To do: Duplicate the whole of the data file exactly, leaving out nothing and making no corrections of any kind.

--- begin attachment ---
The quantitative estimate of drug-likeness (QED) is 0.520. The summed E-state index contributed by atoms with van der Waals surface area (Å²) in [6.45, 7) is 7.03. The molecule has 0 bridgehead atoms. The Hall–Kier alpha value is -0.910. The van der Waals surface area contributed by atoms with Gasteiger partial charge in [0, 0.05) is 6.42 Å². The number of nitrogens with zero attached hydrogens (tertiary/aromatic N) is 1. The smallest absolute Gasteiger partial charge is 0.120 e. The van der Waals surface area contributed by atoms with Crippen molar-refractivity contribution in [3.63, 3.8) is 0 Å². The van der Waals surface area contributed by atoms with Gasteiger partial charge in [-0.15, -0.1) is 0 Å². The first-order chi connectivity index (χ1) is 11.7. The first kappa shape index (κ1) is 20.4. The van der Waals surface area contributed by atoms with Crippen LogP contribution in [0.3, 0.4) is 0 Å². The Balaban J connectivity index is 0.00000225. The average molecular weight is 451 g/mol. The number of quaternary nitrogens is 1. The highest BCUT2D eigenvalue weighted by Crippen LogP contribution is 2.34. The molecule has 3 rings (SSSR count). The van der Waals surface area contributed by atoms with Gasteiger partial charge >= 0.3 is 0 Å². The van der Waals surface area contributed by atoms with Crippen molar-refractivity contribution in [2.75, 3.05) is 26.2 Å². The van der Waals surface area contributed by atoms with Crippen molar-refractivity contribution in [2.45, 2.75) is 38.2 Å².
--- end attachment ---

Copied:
The quantitative estimate of drug-likeness (QED) is 0.520. The summed E-state index contributed by atoms with van der Waals surface area (Å²) in [6.45, 7) is 7.03. The molecule has 0 bridgehead atoms. The Hall–Kier alpha value is -0.910. The van der Waals surface area contributed by atoms with Gasteiger partial charge in [0, 0.05) is 6.42 Å². The number of nitrogens with zero attached hydrogens (tertiary/aromatic N) is 1. The smallest absolute Gasteiger partial charge is 0.120 e. The van der Waals surface area contributed by atoms with Crippen molar-refractivity contribution in [3.63, 3.8) is 0 Å². The van der Waals surface area contributed by atoms with Gasteiger partial charge in [-0.15, -0.1) is 0 Å². The first-order chi connectivity index (χ1) is 11.7. The first kappa shape index (κ1) is 20.4. The van der Waals surface area contributed by atoms with Crippen LogP contribution in [0.3, 0.4) is 0 Å². The Balaban J connectivity index is 0.00000225. The average molecular weight is 451 g/mol. The number of quaternary nitrogens is 1. The highest BCUT2D eigenvalue weighted by Crippen LogP contribution is 2.34. The molecule has 3 rings (SSSR count). The van der Waals surface area contributed by atoms with Gasteiger partial charge >= 0.3 is 0 Å². The van der Waals surface area contributed by atoms with Crippen molar-refractivity contribution in [2.75, 3.05) is 26.2 Å². The van der Waals surface area contributed by atoms with Crippen molar-refractivity contribution in [2.45, 2.75) is 38.2 Å².